I setup the tent, unpacked all the gear and setup the station and still had a few minutes to spare.
So far so good. All I had left to do was hang a couple of
dipoles in the tree tops:-) About this time I discovered that I didn't
have the nylon twine to tie up the dipoles... OK, I still have my
fishing pole, I'll just use the fishing line... Well, it seems to
be impossible to pull up an 80 meter dipole [14 ga solid cu insulated wire
+ balun] with 15 lb test line... After about an hour I gave up on
the 80, and started trying to hang the 40 meter version. That worked
a little better. I managed to get the ends of the 40 up around 60
feet each, with the center [balun and feed line] drooping to around 30
feet. I decided this would have to be good enough and went back to
the 80. Giving up on the fishing pole and light line, I found an
old tree branch and managed to push up the wire into the bottom branches
of the trees at around the 10 foot level. Not great, but I
was on top of a hill at around 1000 feet elevation, so I thought it should
So I completely missed the first 2 1/2 hours. I hooked up the
antennas first and ran the bands to check them out. The auto tuner
in my 746 loaded up all bands pretty well on the 80 meter dipole.
The 40, however, didn't do well. The SWR was really high on 40, where
it should have been resonant. The tuner would find a match, and then
start searching again a few seconds into the transmission. Not good.
I had a lot of extra feed line on the 40, so I tried moving it around thinking
RF on the shield may be bothering the tuner. Bingo! The SWR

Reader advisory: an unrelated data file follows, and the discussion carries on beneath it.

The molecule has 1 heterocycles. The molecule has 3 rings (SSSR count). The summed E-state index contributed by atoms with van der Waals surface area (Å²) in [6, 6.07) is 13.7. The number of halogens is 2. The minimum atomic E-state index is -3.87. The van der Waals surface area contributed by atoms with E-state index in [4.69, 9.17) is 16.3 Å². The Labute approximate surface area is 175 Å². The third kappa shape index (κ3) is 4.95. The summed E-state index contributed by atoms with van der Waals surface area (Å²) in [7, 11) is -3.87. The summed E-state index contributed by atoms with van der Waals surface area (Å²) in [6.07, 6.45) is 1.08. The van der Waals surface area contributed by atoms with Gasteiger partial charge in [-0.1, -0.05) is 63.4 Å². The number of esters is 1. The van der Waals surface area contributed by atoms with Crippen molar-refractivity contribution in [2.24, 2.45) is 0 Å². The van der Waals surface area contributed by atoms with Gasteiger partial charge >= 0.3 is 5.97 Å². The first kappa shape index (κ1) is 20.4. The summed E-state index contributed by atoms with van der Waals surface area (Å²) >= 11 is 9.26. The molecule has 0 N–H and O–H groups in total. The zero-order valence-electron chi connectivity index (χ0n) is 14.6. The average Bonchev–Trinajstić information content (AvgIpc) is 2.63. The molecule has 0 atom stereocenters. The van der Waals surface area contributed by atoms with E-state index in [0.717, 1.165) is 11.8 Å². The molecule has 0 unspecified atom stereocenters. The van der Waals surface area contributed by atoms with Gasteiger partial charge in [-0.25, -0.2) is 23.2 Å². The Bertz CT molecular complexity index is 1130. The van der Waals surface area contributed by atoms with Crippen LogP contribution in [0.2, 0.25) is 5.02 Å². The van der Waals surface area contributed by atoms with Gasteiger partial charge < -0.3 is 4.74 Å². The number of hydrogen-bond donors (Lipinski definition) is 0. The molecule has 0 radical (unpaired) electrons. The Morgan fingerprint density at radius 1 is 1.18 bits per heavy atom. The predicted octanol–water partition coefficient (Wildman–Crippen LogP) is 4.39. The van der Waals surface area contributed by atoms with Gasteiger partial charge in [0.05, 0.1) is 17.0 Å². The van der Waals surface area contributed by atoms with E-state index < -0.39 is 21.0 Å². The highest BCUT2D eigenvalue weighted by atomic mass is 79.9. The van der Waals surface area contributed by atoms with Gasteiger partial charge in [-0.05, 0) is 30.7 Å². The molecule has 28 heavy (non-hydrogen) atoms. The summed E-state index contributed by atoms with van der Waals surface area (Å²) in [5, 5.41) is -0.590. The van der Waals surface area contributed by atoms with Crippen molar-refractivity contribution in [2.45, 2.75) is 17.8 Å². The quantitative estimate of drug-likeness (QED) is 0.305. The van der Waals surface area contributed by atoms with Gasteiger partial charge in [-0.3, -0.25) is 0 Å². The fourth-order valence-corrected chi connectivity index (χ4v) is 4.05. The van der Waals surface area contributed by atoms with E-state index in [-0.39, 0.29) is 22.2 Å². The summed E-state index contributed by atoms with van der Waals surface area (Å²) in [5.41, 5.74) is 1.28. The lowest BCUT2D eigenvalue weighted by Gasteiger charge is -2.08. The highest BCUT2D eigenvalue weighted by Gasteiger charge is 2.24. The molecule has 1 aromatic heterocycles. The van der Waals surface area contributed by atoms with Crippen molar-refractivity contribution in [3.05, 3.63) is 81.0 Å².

on 40 drops to around 1.4:1 and no more searching. I still had some
trouble on 20 with the tuner searching and pretty poor performance, or
maybe the band was just that flat...
So, the equipment is all up and working I flip to 40 meters and get busy. Wow! 20 seems pretty flat, but 40 is hopping! I started out by running across the band and pouncing on all the CQ'ing stations. Most were 1 call and log it, now we're having fun:-) I then find an open freq and start CQ'ing. About this time I realize that I didn't configure my voice keyer, and have no computer mic to record a message so I have to CQ the old fashioned way for the whole 'test. But I still managed to put together a few good runs. It's still early in the afternoon, so it doesn't take long to 'run out' on 40. At this point, my usual game plan is to move to the upper bands and try to pick up more states from the New England gang, and the folks out west. But 20 still seems flat, and 15 and 10 are dead. On a hunch I drop down to 75 meters. The band seems quite good, I'm hearing lots of stations, but unfortunately they aren't contesters and CQ'ing nets nothing. So I keep returning to 40.
I'm sure I would have done better with more power. My battery had dropped enough that I was down to about 50 watts out after a couple of hours. I tried switching to my second battery [yes, I was crazy enough to carry 2 deep cycle batteries to the camp sight!] but the second battery was worse than the first. Apparently my second battery didn't survive the winter. Murphy was still with me.